The Scholarship Application
Obtaining Information You can find sample application forms and detailed information about scholarships by visiting the funding agencies’ websites, which are linked at the bottom of each scholarship description page. If you cannot find the answer to your question, contact the funding agency directly or email an SOP staff member.
Read the Fine Print As soon as you receive the application, read the instructions carefully. Pay attention to the information required. If the application requires a transcript from all schools you have attended, request this information as soon as possible. After a few weeks have passed, call the schools to be sure that the transcripts have been sent to the proper address. If by chance you have to hand deliver a transcript, do not tamper with the seal. If the seal looks tampered with, the transcript may not be accepted.
The Reason Most Applications Come With a Phone Number If you find that some instructions on an application are unclear, seek advice either from the scholarship provider, the Scholarship Opportunities Program office, an instructor, or an academic counselor. Understand that when you call the funding agency’s office that the application came from and ask questions, many others probably had the same questions.
Letters of Recommendation Ask for letters of recommendation well in advance and discuss the kind of information needed in the letter. A concrete, detailed letter from someone–usually a professor–who knows you and your work well is usually worth more than three or four letters from people who don’t. Find that person and give him or her time to write a strong letter. To assist the people who write the letters, it is helpful to provide a copy of your resume, a copy of your application essays, and something written about yourself. Let the writer know what sorts of things you would like the letter to say. Information that you give them may mean a more substantial and persuasive letter. Be sure the writer knows the deadline. To ensure that the letter is sent on time, ask the writer once or twice, before it is due, whether it is finished, as a “friendly reminder.” If the letter is delayed, ask whether more information is needed. You will be reminding the writer about your letter and at the same time giving the writer information, if needed.
Practice Makes Perfect If essays or statements of purpose are asked for (or paragraph-long answers to particular questions), rework them over a series of drafts until they are as well written as you can make them. A good essay or answer–one that is concise, well organized, smoothly written, interesting, distinctive, and without cliches or errors–may take many drafts to produce. Show your application to a T.A., instructor, counselor at the Scholarship Opportunities Program, or anyone else who can give good criticism. Leave time for rewriting and consultation.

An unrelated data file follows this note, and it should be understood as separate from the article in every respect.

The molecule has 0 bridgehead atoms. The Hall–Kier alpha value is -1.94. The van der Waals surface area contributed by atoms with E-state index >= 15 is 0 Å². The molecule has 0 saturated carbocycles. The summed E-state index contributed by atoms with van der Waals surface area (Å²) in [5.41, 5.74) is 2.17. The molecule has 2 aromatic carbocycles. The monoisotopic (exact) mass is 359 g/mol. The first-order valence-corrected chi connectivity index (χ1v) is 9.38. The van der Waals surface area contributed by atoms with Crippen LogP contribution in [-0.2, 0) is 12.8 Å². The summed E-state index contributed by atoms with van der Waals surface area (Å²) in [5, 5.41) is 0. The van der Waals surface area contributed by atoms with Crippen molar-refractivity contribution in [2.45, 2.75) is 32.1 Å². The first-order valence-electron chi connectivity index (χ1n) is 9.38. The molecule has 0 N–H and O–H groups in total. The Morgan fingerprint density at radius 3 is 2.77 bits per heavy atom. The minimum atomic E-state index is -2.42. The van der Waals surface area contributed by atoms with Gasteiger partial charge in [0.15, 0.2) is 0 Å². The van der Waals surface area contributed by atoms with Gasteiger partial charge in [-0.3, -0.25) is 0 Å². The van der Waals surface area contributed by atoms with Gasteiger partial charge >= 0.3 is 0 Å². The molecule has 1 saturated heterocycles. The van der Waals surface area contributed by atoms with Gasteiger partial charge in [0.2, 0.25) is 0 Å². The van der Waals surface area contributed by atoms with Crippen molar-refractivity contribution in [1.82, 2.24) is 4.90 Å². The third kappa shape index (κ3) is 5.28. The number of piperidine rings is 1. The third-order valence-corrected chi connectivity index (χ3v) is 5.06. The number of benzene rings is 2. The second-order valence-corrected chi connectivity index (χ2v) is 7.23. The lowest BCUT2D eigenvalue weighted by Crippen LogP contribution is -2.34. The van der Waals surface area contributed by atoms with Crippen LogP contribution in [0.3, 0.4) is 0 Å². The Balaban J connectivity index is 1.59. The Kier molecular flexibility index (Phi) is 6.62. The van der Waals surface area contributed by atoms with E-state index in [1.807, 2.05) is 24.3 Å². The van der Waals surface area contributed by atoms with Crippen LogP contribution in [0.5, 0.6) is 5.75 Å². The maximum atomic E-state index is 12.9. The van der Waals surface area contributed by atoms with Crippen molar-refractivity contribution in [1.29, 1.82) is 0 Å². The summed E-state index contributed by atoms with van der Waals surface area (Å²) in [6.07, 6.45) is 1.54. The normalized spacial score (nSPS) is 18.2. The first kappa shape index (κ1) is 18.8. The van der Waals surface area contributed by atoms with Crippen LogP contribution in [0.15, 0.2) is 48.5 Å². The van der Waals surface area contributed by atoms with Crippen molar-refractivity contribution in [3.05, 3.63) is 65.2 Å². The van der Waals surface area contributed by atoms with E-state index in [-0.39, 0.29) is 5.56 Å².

The Finished Product Type all application forms, letters, essays, questionnaires, or any other information that needs to be sent as part of the application process. Proofread all materials and make sure they are picture perfect. No obvious White Out, no last-minute corrections with a pen, no misspellings, no errors, and no crumpling of paper. Just to be sure, after making all the corrections, have someone else look over the application for errors.
Keep a Record Just before submitting your application, make copies of all parts of the application and recommendation letters. You will want to keep these as a reference for yourself at a later date.
Find Out What has Worked for Other People Improve your application techniques by talking and listening to anyone and everyone you know who has won a scholarship. To do this, keep a look-out on bulletin boards for workshops on and off campus and especially workshops offered by the Scholarship Opportunities Program. People who have won can give you new ways to look at the application process that will help you to win, and they can inspire you to make the attempt.
Explore All the Possibilities The last tip is that you continue to seek out scholarship opportunities as you plan your educational future. There are many publications and databases that give scholarship information. Through the UCI Office of Financial Aid and Scholarships, you can access a large online database of scholarships. You can also use external scholarship search engines such as FastWeb to find other opportunities.